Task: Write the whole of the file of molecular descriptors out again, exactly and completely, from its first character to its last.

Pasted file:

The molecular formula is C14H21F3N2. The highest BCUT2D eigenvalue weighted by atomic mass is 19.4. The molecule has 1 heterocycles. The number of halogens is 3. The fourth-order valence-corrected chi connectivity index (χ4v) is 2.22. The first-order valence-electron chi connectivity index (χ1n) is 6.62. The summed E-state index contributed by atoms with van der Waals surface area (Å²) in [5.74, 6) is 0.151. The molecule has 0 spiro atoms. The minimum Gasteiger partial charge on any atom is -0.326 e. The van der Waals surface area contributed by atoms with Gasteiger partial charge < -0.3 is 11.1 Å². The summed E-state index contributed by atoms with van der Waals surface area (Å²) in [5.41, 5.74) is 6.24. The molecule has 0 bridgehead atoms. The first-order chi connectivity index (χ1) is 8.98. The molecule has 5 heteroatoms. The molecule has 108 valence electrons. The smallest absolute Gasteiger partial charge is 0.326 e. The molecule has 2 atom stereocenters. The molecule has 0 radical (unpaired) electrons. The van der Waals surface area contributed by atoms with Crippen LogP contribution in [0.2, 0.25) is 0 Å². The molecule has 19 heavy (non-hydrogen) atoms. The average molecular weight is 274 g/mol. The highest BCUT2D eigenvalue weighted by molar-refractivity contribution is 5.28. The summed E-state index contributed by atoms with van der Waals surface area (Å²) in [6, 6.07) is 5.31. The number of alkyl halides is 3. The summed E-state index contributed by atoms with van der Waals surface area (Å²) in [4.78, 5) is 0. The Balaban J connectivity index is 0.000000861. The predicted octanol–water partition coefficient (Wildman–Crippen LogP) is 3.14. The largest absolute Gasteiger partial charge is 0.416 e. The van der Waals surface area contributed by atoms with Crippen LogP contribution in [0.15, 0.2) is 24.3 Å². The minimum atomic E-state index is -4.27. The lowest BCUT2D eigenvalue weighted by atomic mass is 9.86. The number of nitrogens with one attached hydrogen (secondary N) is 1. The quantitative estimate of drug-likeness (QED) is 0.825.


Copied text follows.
The molecular formula is C14H21F3N2. The highest BCUT2D eigenvalue weighted by atomic mass is 19.4. The molecule has 1 heterocycles. The number of halogens is 3. The fourth-order valence-corrected chi connectivity index (χ4v) is 2.22. The first-order valence-electron chi connectivity index (χ1n) is 6.62. The summed E-state index contributed by atoms with van der Waals surface area (Å²) in [5.74, 6) is 0.151. The molecule has 0 spiro atoms. The minimum Gasteiger partial charge on any atom is -0.326 e. The van der Waals surface area contributed by atoms with Gasteiger partial charge < -0.3 is 11.1 Å². The summed E-state index contributed by atoms with van der Waals surface area (Å²) in [5.41, 5.74) is 6.24. The molecule has 0 bridgehead atoms. The first-order chi connectivity index (χ1) is 8.98. The molecule has 5 heteroatoms. The molecule has 108 valence electrons. The smallest absolute Gasteiger partial charge is 0.326 e. The molecule has 2 atom stereocenters. The molecule has 0 radical (unpaired) electrons. The van der Waals surface area contributed by atoms with Crippen LogP contribution in [0.2, 0.25) is 0 Å². The molecule has 19 heavy (non-hydrogen) atoms. The average molecular weight is 274 g/mol. The highest BCUT2D eigenvalue weighted by molar-refractivity contribution is 5.28. The summed E-state index contributed by atoms with van der Waals surface area (Å²) in [6, 6.07) is 5.31. The number of alkyl halides is 3. The summed E-state index contributed by atoms with van der Waals surface area (Å²) in [4.78, 5) is 0. The Balaban J connectivity index is 0.000000861. The predicted octanol–water partition coefficient (Wildman–Crippen LogP) is 3.14. The largest absolute Gasteiger partial charge is 0.416 e. The van der Waals surface area contributed by atoms with Crippen LogP contribution in [0.15, 0.2) is 24.3 Å². The minimum atomic E-state index is -4.27. The lowest BCUT2D eigenvalue weighted by atomic mass is 9.86. The number of nitrogens with one attached hydrogen (secondary N) is 1. The quantitative estimate of drug-likeness (QED) is 0.825.